France's capital city is rightfully lauded for its world-class art galleries, but there's far more to Paris than just the Louvre and Pompidou. If you want to see a little more than the tourist hotspots, it's worth straying off the beaten track and heading to a few of the city's smaller cultural offerings.
Throughout the centuries, Paris has been a boundless source of inspiration for painters, sculptors and writers alike. Today, the city remains a cultural hub and is the perfect place to learn more about France's artistic past, historical influences, and quirky counterculture. Whether you're looking for a personal glimpse into the lives of some of the world's greatest artists, or an underground voyage through the city's sewers, this guide will give you insight into some of Paris's best little museums. See another side of Paris and explore these lesser known but just as fascinating places below.
Art galleries and artists
Dalí and Rodin both have dedicated museums in the city. Based in the sculptor's former home, the historic hôtel Biron, the Rodin Museum is an immersive experience where you can stroll amongst a large collection of statues and sculptures. The Espace Dali is situated in bohemian Montmartre, and displays many of Dalí's surrealist masterpieces, including sculptures, engravings and furniture, such as the famous Mae West sofa lips. Paris is also home to the sensitively preserved Delacroix Museum, the extensive art collection of the Picasso Museum and the often-overlooked Moreau Museum.
Into travel photography? You'll want to see these stunning photos of Paris by urban photographer Sébastien Nagy.
Parisian history and culture
Anyone looking to stroll through the extensive history of this fascinating city should look no further than the Carnavalet Museum. From medieval artifacts like a prehistoric canoe, which dates back to 4600BC, to a recreation of Marcel Proust's bedroom, the museum is an educational tour de force.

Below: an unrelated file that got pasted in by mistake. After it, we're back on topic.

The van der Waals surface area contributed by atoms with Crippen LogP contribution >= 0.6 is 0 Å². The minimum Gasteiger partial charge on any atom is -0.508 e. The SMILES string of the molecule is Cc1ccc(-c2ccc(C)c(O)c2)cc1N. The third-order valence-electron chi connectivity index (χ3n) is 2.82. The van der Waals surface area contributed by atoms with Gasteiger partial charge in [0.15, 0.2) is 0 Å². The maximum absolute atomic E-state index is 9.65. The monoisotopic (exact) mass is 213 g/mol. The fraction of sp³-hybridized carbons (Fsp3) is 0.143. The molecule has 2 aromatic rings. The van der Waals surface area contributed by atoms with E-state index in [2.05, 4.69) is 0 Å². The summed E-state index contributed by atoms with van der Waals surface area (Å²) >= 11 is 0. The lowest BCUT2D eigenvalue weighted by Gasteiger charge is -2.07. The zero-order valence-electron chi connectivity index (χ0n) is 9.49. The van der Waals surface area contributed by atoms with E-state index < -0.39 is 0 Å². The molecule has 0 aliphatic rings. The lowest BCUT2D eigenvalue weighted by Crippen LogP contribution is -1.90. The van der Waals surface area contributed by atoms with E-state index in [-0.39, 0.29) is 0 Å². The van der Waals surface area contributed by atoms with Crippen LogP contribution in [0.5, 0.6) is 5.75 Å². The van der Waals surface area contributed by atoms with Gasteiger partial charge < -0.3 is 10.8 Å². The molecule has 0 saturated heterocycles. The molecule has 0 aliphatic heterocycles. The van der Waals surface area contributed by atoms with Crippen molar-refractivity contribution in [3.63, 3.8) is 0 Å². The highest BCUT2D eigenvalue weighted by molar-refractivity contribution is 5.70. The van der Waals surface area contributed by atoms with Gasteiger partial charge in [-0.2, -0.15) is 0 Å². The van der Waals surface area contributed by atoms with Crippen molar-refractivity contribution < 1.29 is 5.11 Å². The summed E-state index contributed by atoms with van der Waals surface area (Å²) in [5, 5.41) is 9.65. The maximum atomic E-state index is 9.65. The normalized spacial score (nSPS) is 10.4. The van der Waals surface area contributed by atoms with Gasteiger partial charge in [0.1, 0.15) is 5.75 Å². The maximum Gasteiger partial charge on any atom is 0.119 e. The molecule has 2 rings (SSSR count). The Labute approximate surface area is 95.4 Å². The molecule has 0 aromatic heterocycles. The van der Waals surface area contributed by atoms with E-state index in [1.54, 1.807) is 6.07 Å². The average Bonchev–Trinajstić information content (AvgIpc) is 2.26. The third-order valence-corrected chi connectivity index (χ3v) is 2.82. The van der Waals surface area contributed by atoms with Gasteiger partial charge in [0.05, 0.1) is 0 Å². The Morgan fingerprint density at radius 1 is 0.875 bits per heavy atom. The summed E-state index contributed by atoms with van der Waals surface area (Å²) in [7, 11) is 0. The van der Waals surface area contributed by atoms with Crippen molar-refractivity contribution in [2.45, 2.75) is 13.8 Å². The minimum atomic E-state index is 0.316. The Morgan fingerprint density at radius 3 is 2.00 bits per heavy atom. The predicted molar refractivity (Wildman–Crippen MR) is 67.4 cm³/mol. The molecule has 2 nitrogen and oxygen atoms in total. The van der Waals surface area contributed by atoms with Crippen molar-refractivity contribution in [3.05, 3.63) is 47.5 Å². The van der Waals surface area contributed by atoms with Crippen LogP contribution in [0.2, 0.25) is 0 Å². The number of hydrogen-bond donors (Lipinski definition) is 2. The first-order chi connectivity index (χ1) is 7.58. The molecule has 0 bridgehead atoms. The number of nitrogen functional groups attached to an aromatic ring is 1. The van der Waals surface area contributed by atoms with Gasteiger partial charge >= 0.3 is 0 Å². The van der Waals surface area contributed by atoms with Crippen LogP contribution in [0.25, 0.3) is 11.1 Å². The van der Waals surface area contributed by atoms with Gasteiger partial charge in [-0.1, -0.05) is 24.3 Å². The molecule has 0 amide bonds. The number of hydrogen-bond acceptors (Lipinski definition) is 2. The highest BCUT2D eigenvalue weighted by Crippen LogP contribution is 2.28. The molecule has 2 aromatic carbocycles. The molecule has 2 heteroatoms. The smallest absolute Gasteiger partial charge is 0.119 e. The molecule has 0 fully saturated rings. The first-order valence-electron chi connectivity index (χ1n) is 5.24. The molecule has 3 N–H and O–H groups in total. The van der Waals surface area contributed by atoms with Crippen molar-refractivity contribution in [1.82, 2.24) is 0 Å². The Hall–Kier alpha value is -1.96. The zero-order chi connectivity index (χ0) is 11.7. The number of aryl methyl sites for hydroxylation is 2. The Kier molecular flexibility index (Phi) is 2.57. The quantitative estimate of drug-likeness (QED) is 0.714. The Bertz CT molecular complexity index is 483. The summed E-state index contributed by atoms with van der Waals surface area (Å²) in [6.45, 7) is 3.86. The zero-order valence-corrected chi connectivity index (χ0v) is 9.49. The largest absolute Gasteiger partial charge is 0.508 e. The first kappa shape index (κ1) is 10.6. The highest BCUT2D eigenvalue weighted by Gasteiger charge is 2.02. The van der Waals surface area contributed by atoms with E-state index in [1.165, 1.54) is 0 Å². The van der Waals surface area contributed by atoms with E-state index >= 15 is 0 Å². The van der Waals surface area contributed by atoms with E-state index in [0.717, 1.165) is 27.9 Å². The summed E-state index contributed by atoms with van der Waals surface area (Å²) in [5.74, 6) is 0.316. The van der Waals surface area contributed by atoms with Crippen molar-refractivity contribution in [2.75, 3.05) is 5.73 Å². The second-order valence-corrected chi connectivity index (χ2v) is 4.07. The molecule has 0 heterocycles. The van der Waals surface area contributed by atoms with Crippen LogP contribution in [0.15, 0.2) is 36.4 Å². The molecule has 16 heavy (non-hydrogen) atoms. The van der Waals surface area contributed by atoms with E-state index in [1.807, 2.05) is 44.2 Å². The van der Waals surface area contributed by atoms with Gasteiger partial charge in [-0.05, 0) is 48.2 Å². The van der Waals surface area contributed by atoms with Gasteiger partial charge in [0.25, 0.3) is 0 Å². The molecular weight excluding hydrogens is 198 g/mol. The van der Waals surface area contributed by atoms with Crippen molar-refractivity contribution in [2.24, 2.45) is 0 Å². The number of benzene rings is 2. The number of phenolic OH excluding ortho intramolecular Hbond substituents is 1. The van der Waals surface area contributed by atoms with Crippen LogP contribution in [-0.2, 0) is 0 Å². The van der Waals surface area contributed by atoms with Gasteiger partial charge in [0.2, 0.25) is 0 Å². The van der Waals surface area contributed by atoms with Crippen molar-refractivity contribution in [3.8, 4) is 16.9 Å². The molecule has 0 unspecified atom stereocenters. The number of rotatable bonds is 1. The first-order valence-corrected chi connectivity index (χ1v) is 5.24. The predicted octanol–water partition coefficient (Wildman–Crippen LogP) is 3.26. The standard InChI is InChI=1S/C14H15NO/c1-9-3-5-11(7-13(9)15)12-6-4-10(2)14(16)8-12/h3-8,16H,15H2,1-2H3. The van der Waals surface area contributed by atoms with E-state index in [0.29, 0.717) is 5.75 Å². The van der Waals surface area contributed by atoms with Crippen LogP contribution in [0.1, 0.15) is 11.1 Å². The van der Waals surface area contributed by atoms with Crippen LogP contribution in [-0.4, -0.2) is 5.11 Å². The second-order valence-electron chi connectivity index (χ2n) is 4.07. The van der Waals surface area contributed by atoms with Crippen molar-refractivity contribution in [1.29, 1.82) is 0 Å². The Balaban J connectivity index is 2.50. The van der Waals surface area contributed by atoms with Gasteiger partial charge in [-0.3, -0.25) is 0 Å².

The The Museum of Romantic Life is an homage to the Romanticism movement and is based in the house of Dutch painter Ary Scheffer, once a meeting place for influential figures such as Chopin and Delacroix. Alternatively, explore the past of one of Paris's most famous districts at the Montmartre Museum where you can also take a walk through Renoir's gardens.
Offbeat and (literally) underground
It's worth experiencing some of Paris's countercultural offerings too. A bazaar for the weird and wonderful world of the fairground, The Fairground Art Museum is one of the city's best-kept secrets. This collection of games, toys, fairground rides and theatrical props was started in the 1970s by Jean Paul Favand and houses objects which date back as far as the 1800s.
The Guimet Museum is a product of the 19th century fascination with the Far East, and houses a delightful range of porcelain, weapons, manuscripts and Asian religious art. Just a ten minute walk east of the Radisson Blu hotel, Champs Elysees, Paris, you can also visit the museum's Japanese garden and tea pavilion.
Plunge a little deeper into Paris with a visit to the Sewer Museum (yes, you read that right). The city's sewer system achieved notoriety in French culture and is even referenced in key pieces of literature such as Victor Hugo's Les Miserables. The tour, which lasts about an hour, gives visitors the chance to traverse a portion of the 2,400km subterranean network of tunnels and galleries first developed in the late 19th Century. You may need a strong stomach though; although the tourist route has been thoroughly sanitized for visitors, the sewers are still in use today.
Avoid the crowds and stay close to these fascinating museums with Radisson Blu!
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